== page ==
What do you do when you start obsessing about your body flaws? Former Fat Girl Lisa Delaneys strategies for preventing diet sabotage.

Spry editor Lisa Delaney is one of the rare souls who know what its like to be an after. This journalist and author of Secrets of a Former Fat Girl shed 70 poundsand six dress sizes--and has kept it off for 20 years. She answers your questions here each week.

DEAR FORMER FAT GIRL: I have been overweight for pretty much all my life, and like most people have won and lost the weight loss battle several times. A couple of years ago, I decided to do things a little differently after reaching an all-time low: I decided to make changes out of kindness to myself, rather than bullying myself and beating myself up for not being a size 6. Well, I've been doing OK but, I'm noticing changes in my body that I DON'T like (sagging breasts, flabby stomach etc). I'm sure these things are not as bad as I think, but it's making me go off the rails and sabotage myself. Is this something that happened to you during your journeyand if so, how did you deal with it?Leah

DEAR LEAH: Thanks so much for your note. I love the fact that youre taking the kinder, gentler approach to losing weightand seeing results. Self-compassion and self-nurturing are sorely lacking, IMHO, in most peoples attempts to lose weight. Why, exactly, do we think that punishing and berating ourselves will get us ANYWHERE, except maybe another round on the shame cycle? This tactic doesnt work with others, whether theyre your kids, spouses, co-workers or employees. So why is it our go-to tactic for getting ourselves to make healthy changes in our lives?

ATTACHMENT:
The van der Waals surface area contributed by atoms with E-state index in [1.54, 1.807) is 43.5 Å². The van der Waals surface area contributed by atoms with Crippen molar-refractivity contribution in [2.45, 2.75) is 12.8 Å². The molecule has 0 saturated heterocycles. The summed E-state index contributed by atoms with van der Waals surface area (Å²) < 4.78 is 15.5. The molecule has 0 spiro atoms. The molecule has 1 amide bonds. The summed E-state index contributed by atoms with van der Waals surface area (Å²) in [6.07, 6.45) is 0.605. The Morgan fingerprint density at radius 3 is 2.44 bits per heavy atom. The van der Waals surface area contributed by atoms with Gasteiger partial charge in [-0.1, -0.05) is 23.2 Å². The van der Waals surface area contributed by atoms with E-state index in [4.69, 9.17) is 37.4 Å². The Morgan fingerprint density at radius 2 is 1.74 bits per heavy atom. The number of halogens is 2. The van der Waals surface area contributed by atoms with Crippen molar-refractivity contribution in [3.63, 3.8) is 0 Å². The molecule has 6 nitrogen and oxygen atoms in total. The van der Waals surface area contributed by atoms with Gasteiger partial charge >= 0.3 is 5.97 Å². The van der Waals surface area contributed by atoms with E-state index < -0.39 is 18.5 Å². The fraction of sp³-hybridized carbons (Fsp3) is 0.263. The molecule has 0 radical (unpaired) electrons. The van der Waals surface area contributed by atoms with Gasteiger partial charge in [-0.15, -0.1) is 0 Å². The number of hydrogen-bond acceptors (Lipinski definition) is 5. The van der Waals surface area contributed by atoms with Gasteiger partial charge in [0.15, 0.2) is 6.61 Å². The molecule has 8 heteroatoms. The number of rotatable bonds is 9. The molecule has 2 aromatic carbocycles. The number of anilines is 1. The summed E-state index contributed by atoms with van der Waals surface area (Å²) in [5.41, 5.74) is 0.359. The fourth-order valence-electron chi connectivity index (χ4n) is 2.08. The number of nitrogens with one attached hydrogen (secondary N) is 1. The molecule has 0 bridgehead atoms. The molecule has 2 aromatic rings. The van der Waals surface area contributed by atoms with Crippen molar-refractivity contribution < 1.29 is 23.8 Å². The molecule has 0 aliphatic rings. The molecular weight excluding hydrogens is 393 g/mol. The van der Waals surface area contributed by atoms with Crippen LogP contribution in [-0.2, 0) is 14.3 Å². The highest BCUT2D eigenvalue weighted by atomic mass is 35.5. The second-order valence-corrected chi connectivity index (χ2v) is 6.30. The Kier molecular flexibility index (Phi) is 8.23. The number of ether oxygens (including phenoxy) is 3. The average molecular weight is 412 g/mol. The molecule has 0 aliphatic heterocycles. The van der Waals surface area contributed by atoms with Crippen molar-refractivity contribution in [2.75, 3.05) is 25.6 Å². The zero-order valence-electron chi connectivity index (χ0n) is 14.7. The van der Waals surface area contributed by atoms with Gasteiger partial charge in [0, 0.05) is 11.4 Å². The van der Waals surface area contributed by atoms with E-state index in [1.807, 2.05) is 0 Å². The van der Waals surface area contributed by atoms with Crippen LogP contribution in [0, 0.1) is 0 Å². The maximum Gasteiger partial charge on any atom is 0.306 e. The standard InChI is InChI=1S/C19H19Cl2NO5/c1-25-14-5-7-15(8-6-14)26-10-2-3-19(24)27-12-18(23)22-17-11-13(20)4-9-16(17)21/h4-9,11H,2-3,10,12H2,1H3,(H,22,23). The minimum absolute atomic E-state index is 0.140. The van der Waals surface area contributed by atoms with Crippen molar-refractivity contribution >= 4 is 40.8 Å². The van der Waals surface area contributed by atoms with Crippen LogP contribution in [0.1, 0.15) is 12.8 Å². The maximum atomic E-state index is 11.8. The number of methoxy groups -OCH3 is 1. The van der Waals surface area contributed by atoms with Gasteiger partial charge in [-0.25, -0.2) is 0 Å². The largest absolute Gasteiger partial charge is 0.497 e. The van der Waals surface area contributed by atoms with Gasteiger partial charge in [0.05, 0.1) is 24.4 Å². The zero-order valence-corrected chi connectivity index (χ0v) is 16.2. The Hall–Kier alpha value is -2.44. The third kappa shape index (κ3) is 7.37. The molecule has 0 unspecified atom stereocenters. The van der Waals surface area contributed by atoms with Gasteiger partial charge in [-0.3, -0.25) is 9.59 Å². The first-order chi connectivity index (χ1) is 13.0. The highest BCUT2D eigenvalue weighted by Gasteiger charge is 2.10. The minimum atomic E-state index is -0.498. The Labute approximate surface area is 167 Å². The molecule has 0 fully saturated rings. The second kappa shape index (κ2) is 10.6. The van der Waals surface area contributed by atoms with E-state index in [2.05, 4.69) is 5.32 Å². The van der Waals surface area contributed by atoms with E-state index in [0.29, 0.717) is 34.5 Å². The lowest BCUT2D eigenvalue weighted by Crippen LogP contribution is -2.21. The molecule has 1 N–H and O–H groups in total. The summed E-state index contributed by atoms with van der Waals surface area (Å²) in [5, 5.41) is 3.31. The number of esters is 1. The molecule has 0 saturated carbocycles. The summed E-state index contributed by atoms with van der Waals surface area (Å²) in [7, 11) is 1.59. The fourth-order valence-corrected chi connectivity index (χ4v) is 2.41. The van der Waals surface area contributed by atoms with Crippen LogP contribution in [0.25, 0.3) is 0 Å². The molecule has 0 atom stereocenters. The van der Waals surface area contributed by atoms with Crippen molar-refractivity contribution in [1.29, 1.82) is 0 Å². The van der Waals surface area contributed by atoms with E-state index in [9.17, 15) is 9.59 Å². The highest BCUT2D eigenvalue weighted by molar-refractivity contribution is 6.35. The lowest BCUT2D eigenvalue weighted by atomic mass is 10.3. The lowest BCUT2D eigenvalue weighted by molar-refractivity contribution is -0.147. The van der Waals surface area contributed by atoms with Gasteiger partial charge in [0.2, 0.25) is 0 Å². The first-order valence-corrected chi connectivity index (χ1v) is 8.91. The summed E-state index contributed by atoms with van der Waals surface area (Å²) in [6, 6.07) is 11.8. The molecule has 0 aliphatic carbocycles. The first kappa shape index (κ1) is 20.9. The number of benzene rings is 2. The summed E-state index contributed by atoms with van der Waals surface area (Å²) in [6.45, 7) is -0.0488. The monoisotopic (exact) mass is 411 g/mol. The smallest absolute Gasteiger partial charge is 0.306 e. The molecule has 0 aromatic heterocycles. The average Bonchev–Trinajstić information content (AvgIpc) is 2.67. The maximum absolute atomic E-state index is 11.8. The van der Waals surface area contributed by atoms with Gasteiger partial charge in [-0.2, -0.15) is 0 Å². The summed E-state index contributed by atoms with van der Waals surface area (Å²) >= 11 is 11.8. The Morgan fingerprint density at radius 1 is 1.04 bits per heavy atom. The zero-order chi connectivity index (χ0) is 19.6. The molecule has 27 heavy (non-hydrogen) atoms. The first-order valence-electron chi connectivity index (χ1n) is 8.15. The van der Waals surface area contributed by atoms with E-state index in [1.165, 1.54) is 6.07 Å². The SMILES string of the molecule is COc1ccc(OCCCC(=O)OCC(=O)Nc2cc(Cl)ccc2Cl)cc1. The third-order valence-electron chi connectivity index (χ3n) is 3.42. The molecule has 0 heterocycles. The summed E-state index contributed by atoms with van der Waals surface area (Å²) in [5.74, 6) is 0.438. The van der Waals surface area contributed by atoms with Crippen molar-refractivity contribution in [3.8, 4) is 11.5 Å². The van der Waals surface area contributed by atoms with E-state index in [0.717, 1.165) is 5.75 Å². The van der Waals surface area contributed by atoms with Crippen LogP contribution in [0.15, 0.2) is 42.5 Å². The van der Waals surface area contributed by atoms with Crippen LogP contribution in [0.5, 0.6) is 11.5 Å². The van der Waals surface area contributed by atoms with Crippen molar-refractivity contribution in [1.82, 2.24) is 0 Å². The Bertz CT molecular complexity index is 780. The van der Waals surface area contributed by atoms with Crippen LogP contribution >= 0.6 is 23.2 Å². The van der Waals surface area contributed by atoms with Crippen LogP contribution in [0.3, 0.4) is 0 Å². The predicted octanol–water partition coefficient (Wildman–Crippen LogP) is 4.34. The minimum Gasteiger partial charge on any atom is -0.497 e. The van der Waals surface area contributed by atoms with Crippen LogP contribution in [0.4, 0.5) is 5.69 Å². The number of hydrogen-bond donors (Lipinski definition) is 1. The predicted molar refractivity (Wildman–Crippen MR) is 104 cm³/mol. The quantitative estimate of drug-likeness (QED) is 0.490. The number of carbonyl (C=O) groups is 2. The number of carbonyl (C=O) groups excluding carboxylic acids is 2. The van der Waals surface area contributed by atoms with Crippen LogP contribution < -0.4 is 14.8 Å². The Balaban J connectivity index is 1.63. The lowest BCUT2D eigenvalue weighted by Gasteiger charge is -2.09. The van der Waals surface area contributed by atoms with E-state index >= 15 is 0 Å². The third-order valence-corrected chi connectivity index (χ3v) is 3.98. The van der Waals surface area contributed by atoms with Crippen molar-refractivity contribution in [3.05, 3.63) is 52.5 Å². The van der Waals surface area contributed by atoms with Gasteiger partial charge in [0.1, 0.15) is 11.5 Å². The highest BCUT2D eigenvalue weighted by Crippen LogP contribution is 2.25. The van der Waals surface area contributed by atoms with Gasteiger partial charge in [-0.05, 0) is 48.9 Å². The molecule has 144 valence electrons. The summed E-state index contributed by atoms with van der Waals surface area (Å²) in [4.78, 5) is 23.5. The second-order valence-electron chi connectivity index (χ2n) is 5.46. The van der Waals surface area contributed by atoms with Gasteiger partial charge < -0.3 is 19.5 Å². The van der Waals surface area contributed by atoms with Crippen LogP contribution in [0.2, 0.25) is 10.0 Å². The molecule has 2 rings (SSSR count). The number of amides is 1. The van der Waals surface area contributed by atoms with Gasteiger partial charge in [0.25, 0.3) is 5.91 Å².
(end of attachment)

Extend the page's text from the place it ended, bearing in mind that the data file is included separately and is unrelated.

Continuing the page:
I dont have the answer to that one. But I do know that it is a process for those of us who tend to be self-critical perfectionists. Ive found that its not as easy as switching off those little voices that eat away at our self-esteembecause sure enough, theyll pop up again, perhaps in a different form, and surprise you. You may find that youre more forgiving in one areafor instance, when you miss a workout or overdo it on carbs one daybut that youre still hypercritical about your body. Its very difficult for most women to stop making every look in the mirror a flaw-finding missionwhats sagging there? Oopsa new wrinkle! Damnwhere did that cellulite come from? And on it goes.

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I know of what I speak. OF COURSE I did that during my journey, and I still catch myself doing it now. Because what were looking for when we stand in front of that %^&#! mirror is something that DOES NOT EXIST: perfection. Some vague ideal of what our bodies SHOULD look like, wherever that comes from. Our eyesmy eyesgo straight to the lines around my mouth or the cellulite on my thighs, or the sag in my rearview. We filter the visual information our eyes provide us with through a complex combination of cultural influences and personal expectations. What we see is so often not what we are, but what we are not.

So the question is, how can you make peace with the changes your body is going through, and will continue to go through as you continue to lose weight? Ive written about body image issues beforecheck out this recent Q&A, which contains lots of specific suggestions.The biggest thing for me, though, was being aware of those critical voices, to anticipate them, and to be confident that the steps Im taking to eat healthfully and exercise are paying off for me, regardless of what the mirror says. When I start obsessing with sagging or cellulite, I also think about what it would take to fix those issuesat some point, the only solution is surgical (or something close to it), and Im not willing to go that far. You may feel differentlyand thats OK toobut its always good to ask yourself whether there is a solution to what youre seeing/feeling about your body, and whether you are willing to take those steps. That might help you come to accept the body you haveor that youll end up with, once you have reached your healthy weight goal.

Lisa Delaney is editor of Spry magazine and Spryliving.com. Ask her your question here.
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